We found out that they actually have another outlet on Kingsway. BTW they take cash only.

McKim Wonton Mein Saga 雲吞麵世家 on Urbanspoon

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  1. Jacqueline

    I noticed that one item you order more often than most people do are pork intestines! I, myself, love them too but usually the people I eat with disapprove of me ordering dishes with those in it.

    BTW… I love how you scan copies of the menus when available. It helps a lot being able to see the types of food (and prices) before trying something new! THanks!

  2. chinchyesek

    I love pork or pig intestines and indeed the stomach needing a thorough clean-up of course and simply boiled with black peppercorns and dipped in soy-sauce, not sure though about protein content and the cholesterol value may be high!

    What’s more, they are cheap to buy.

  3. LotusRapper

    I wonder how good their wonton and noodles really are ? Anyone know ?

    BTW: the “saga” in their name does not elude to some mysterious wonton noodles “trilogy” of galactic proportions 😀 but rather, a poor phoenetic translation of the words “world” and “family” in their Chinese name.

  4. Christine

    The picture of the beef bones, meat and daikon looks good. I find that daikon gives soup great depth in flavour. My grandma would put it in the soups she made for Chinese New Year and when we would pray to our ancestors. No need for fish sauce when you have daikon.

    It’s too bad they went overboard with onions. I hate when restaurants rip you off like that. All you have to do is look at the hot pot to see the mountains of onions. Just sad.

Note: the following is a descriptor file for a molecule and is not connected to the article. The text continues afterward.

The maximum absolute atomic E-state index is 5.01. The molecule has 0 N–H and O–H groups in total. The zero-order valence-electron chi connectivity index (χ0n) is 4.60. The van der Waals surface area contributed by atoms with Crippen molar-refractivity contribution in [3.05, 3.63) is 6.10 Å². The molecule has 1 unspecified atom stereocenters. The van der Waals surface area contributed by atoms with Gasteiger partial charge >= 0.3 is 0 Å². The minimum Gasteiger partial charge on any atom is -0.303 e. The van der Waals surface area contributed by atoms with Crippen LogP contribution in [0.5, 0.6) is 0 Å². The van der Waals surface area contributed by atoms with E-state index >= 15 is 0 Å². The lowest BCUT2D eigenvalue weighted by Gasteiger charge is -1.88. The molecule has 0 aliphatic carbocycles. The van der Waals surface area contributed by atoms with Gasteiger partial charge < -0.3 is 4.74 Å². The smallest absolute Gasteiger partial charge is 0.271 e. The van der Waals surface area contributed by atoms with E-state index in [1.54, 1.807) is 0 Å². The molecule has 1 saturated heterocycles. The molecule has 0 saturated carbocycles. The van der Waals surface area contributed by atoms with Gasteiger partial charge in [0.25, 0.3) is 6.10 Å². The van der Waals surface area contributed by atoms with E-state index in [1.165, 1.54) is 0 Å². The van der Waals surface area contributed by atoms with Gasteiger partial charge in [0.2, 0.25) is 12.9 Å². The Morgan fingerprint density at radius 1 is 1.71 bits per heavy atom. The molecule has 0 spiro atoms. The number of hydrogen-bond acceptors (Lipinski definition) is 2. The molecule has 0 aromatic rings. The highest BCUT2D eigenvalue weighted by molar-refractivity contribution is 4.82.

5. chinchyesek

    Suanne, have you come across a dish that I’d eaten in Malaysia where mung beans were boiled encased in pig’s innards – for hours – a peasant food it may be but I found it quite delicious.

  6. LotusRapper

    Christine – I also find some restaurants “rip” you off with lots of bean sprouts in their dishes and stirfrys. The stuff costs pennies a pound !

  7. chinchyesek

    Re Restaurant Meals, re Ready Meals

    Many restaurants in UK maximise their profits by use of cheap ingredients – plenty of it – like onions and bean sprouts, in a ready meal sold at a supermarket, I found just 2 tiny prawns in a packet described as Red Thai Prawn Curry, very expensive, what’s more, other/ingredients used in ready meals are often of markedly inferior quality that anyone knowledgeable in good eating could readily discern, I wouldn’t buy ready meals even if reduced to one-third of original price that supermarkets here quite often do for turnover reasons.

    Best cook yourself from scratch, so very, very much cheaper and far, far tastier.

  8. chinchyesek

    Concluding part that should have appeared in earlier submission of Re Restaurants, re Ready Meals

    “BTW I once ordered Singapore Char Kuay Teow – at a Cantonese restaurant in London Chinatown, got a plate of greasy stuff, full of onions and bean-sprouts and little evidence of prawns or other protein stuff. Not sure if curry powder should properly be added but it was added nonetheless.”